The Farmer from Kinbrect: A Tale of the Jale God
Once long ago, the Jale God was walking the earth while other gods engaged in settling grievances among themselves. To remain forgotten by the other gods and avoid their enmity, he travelled the lands as a ruddy laborer, relying on those he met for his daily sustenance. He traded a day in the field for a warm meal or sometimes a hunk of bread and a place to sleep. Many times he was beaten and robbed of his cloak or sandals, and these souls he remembered for later repayment. Yet never did the Jale God forget the farmer from Kinbrect.
Far on the outskirts of this great city lived a farmer and his wife, working the land for a meager subsistence with barely enough to pay field-fealty to the king. They had no children and worked the land themselves, occasionally hiring a passing traveller to help for part of the day in exchange for the evening meal.
The Jale God spent a day there, working in the fields digging up root vegetables and cabbages until an hour after dark. Then the wife called him and the husband into their small one-room hovel to eat the evening meal. The woman set a half loaf of rough bread, a few boiled shallots and burdock roots, and a bowl of beans seasoned with bear fat on the table. After saying the traditional mealtime prayers, they began to eat.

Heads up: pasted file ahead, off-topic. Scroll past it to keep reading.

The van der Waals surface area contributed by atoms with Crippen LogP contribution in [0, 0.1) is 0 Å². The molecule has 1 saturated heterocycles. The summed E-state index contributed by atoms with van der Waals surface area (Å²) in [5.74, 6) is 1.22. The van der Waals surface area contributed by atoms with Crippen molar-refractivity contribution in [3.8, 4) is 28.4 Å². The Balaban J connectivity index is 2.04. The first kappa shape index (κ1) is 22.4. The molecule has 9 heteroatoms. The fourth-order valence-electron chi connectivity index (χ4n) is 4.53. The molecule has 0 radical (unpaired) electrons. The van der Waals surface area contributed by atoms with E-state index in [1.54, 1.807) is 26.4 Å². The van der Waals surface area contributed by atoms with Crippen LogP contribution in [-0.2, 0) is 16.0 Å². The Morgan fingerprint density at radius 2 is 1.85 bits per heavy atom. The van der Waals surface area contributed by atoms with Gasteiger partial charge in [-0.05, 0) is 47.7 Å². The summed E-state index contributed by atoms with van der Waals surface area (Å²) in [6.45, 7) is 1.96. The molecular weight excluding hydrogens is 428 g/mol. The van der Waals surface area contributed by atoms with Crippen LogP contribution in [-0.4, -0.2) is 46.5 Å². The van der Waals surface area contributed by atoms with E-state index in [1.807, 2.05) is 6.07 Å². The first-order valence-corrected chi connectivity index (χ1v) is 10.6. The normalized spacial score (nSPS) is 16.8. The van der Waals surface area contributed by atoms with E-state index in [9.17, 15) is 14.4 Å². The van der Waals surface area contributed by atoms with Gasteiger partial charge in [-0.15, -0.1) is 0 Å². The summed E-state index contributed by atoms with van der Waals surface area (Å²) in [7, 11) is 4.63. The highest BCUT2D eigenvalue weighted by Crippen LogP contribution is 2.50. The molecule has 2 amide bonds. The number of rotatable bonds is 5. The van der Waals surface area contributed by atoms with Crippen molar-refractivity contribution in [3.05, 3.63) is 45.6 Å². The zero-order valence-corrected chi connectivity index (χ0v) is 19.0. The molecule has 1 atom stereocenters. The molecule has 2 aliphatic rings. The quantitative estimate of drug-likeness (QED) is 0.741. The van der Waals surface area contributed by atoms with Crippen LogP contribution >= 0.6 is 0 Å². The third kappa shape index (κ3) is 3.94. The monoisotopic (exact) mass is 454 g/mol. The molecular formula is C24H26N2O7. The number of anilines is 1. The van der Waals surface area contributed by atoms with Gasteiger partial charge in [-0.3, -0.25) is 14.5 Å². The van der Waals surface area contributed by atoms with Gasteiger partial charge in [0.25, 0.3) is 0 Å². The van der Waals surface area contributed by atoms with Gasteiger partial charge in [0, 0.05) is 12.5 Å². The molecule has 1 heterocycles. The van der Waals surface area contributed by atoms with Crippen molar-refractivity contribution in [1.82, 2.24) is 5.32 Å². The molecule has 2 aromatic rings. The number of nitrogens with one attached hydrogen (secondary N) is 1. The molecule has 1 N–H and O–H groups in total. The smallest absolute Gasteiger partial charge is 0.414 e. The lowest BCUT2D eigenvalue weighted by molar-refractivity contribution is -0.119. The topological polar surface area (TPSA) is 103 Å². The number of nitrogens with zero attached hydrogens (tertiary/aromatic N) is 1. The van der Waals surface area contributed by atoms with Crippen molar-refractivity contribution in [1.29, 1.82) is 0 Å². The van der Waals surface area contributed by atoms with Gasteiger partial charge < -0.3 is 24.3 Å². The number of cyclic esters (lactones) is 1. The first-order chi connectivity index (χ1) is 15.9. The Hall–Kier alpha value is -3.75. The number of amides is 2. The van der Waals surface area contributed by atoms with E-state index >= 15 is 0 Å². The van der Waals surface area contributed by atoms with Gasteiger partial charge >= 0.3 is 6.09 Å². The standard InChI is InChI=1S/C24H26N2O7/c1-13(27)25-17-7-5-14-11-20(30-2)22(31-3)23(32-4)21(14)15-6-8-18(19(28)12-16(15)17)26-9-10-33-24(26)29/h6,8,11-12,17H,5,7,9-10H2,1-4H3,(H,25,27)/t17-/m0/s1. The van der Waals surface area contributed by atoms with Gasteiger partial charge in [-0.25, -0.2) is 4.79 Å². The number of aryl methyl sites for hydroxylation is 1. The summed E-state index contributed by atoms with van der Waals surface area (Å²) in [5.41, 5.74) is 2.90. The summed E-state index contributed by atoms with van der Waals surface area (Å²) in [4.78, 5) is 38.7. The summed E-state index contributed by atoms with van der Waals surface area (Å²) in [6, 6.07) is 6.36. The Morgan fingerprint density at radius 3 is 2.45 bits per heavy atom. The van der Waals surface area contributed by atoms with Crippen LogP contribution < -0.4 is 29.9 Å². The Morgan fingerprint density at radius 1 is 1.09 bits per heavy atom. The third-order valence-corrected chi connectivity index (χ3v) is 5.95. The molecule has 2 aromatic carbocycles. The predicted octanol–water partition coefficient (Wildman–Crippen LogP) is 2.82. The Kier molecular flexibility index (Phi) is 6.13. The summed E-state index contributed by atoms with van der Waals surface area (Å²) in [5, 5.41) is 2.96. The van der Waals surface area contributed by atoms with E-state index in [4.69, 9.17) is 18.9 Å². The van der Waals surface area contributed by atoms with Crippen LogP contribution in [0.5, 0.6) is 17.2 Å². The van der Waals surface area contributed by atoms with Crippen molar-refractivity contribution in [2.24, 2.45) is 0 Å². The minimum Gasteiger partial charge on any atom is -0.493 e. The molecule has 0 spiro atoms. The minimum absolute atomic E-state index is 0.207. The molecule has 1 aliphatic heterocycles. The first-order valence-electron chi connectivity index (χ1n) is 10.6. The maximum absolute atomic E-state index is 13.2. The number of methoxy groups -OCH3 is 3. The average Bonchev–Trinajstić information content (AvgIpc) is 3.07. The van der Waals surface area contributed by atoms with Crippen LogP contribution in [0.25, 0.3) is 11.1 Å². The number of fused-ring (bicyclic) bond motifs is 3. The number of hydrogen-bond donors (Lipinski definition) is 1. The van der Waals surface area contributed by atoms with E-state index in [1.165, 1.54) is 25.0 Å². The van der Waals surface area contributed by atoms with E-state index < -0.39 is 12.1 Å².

It was an excellent meal, but because there was not much food, the Jale God did not eat his fill. He wanted to keep up his appearance as a poor, considerate workman. Yet the husband and wife ate lightly, too, and when they were done eating, half of the beans remained. This the woman put in an earthen pot, covered with a light cheesecloth, and secured with a bit of twine. The cheesecloth was of a loose, rough weave, and so the delicious smell of the beans filled the hut and continued to stir the Jale God's hunger.
As it was extremely dark and that part of the country had been plagued by bandits of late, the husband insisted that the hired hand spend the night. However, they only had one bed, so the Jale God slept on one side, the husband slept in the middle, and the wife slept on the other side.
In the middle of the night there came the noise of many horses galloping nearby and the shouts and cries of many drunken men. The man jumped up from the bed and exclaimed "It's those bandits! I know it! I must save this season's field offering or the king will take our fields and turn us out!" Then he grabbed his axe near the door and ran into the night barefoot.
As soon as the husband was gone, the wife rolled over and pressed her slim body against the worker's back. "Stranger," she whispered, licking his ear, "now's your chance!" Without a second thought, the Jale God rose and finished eating the beans.